Los Angeles police are still waiting on the results of tests of charred remains for proof positive that Christopher Dorner is dead, as a lengthy manhunt for the former cop-turned-killer ended in a “bittersweet” shootout Tuesday evening.
One official with knowledge of the police investigation who spoke on condition of anonymity said investigators found a California driver’s license with the name Christopher Dorner on it, along with a wallet and various personal items, inside the cabin, according to The Associated Press.
One deputy was shot and killed at the Big Bear Lake cabin shootout; another was seriously injured.
“It is a bittersweet night,” said LA Police Chief Charlie Beck, in a report from the Los Angeles Times, as he drove to the hospital to visit one wounded deputy . “This could have ended much better, it could have ended worse. I feel for the family of the deputy who lost his life.”
The hospitalized deputy is expected to need several surgeries, the L.A. Times reported.
The two maids Mr. Dorner reportedly tied Tuesday morning, before fleeing in their car, were not injured, according to various media. And neither was the man whose pickup truck was later hijacked, according to the L.A. Times. After taking the maids’ car, Mr. Dorner reportedly carjacked a truck from Rick Heltebrake.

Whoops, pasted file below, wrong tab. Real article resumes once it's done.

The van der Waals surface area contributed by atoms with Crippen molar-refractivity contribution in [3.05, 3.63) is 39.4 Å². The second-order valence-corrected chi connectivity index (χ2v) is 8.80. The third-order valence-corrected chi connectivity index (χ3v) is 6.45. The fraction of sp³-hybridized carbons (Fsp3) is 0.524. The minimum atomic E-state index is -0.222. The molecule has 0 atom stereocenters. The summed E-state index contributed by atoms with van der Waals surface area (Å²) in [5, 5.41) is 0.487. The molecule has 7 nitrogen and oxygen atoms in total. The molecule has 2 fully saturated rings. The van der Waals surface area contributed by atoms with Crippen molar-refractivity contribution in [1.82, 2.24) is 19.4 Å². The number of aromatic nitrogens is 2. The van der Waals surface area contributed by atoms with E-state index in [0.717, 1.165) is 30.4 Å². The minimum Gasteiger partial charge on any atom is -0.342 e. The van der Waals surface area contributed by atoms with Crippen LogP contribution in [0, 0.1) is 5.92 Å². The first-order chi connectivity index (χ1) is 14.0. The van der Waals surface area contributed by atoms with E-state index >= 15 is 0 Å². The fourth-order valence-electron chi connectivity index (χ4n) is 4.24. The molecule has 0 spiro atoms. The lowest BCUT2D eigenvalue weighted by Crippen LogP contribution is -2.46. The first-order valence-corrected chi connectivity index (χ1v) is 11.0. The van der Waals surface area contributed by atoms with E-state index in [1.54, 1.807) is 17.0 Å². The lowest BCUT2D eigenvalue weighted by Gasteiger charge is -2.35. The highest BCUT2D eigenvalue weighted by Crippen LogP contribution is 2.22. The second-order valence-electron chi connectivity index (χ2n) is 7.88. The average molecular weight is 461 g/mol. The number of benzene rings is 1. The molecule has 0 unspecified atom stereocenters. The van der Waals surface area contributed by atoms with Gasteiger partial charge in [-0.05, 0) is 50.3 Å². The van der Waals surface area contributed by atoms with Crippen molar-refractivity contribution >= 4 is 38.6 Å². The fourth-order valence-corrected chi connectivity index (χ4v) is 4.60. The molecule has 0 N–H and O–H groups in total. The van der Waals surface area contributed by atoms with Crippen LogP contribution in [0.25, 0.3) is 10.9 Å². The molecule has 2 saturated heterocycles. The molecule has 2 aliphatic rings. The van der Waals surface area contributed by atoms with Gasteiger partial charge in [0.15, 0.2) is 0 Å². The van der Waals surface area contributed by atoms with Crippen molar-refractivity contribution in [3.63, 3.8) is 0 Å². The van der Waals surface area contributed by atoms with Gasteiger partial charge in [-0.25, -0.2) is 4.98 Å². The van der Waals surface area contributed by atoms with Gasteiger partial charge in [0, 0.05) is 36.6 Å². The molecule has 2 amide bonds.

Mr. Dorner was charged in the murder of three — a couple and a police officer — days earlier, prompting the biggest manhunt in California history.
It apparently came to a violent, fiery end Tuesday night after fugitive ex-Los Angeles cop Christopher Dorner’s cabin hideout was engulfed in flames in a remote corner of the San Bernardino mountains.
Dorner, 33, whose anger over being fired from the force fueled a weeklong shooting spree that left four dead, never emerged from the cabin near Big Bear Lake even as it burned to the ground and smoke rose from the snow-covered mountains.
Police and fire units were standing down and allowing the cabin to burn after it caught fire Tuesday afternoon. The sound of ammunition exploding inside the cabin could be heard.
Authorities on the scene told the Associated Press overnight that charred remains believed to be the body of Dorner were found inside the burning cabin — but officials cautioned that tests would be needed to establish positive identification.
“We have reason to believe that it is him,” said San Bernardino County sheriff’s spokeswoman Cynthia Bachman.
A single shot was heard inside before the cabin was engulfed in flames, a law enforcement official told AP.View Entire Story
© Copyright 2013 The Washington Times, LLC. Click here for reprint permission.
Cheryl Chumley is a continuous news writer for The Washington Times. Previously, she was part of the start-up team for The Washington Times’ digital aggregation product, Times247. She’s also a 2008-2009 Robert Novak journalism fellow with The Phillips Foundation. She can be reached at firstname.lastname@example.org.
Valerie Richardson covers politics and the West from Denver. She can be reached at email@example.com.
Independent voices from the TWT Communities
Politics, economics, and business from a real world perspective.
An establishmentarian conservative, short on cash, but long on wisdom.
World's Ugliest Dog Contest
Spelling Bee finale
Marines train Afghan soldiers
Rolling Thunder 2013
Benghazi: The anatomy of a scandal